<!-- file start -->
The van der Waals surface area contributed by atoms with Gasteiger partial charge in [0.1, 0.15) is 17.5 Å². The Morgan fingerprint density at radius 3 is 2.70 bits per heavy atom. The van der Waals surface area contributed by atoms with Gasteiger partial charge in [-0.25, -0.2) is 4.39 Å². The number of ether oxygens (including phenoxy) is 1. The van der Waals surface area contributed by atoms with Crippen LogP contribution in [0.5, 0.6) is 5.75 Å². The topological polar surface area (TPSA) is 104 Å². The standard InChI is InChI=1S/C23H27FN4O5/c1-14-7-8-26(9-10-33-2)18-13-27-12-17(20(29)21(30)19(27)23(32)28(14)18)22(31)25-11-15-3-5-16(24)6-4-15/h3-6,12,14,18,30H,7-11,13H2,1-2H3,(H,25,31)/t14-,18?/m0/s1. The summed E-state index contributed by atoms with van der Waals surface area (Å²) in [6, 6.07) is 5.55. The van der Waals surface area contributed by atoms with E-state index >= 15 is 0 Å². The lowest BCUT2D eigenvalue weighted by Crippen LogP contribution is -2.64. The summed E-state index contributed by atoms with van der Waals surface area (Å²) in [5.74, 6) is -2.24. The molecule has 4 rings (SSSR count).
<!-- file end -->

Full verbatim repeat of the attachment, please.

The van der Waals surface area contributed by atoms with Gasteiger partial charge in [0.1, 0.15) is 17.5 Å². The Morgan fingerprint density at radius 3 is 2.70 bits per heavy atom. The van der Waals surface area contributed by atoms with Gasteiger partial charge in [-0.25, -0.2) is 4.39 Å². The number of ether oxygens (including phenoxy) is 1. The van der Waals surface area contributed by atoms with Crippen LogP contribution in [0.5, 0.6) is 5.75 Å². The topological polar surface area (TPSA) is 104 Å². The standard InChI is InChI=1S/C23H27FN4O5/c1-14-7-8-26(9-10-33-2)18-13-27-12-17(20(29)21(30)19(27)23(32)28(14)18)22(31)25-11-15-3-5-16(24)6-4-15/h3-6,12,14,18,30H,7-11,13H2,1-2H3,(H,25,31)/t14-,18?/m0/s1. The summed E-state index contributed by atoms with van der Waals surface area (Å²) in [6, 6.07) is 5.55. The van der Waals surface area contributed by atoms with E-state index >= 15 is 0 Å². The lowest BCUT2D eigenvalue weighted by Crippen LogP contribution is -2.64. The summed E-state index contributed by atoms with van der Waals surface area (Å²) in [5.74, 6) is -2.24. The molecule has 4 rings (SSSR count).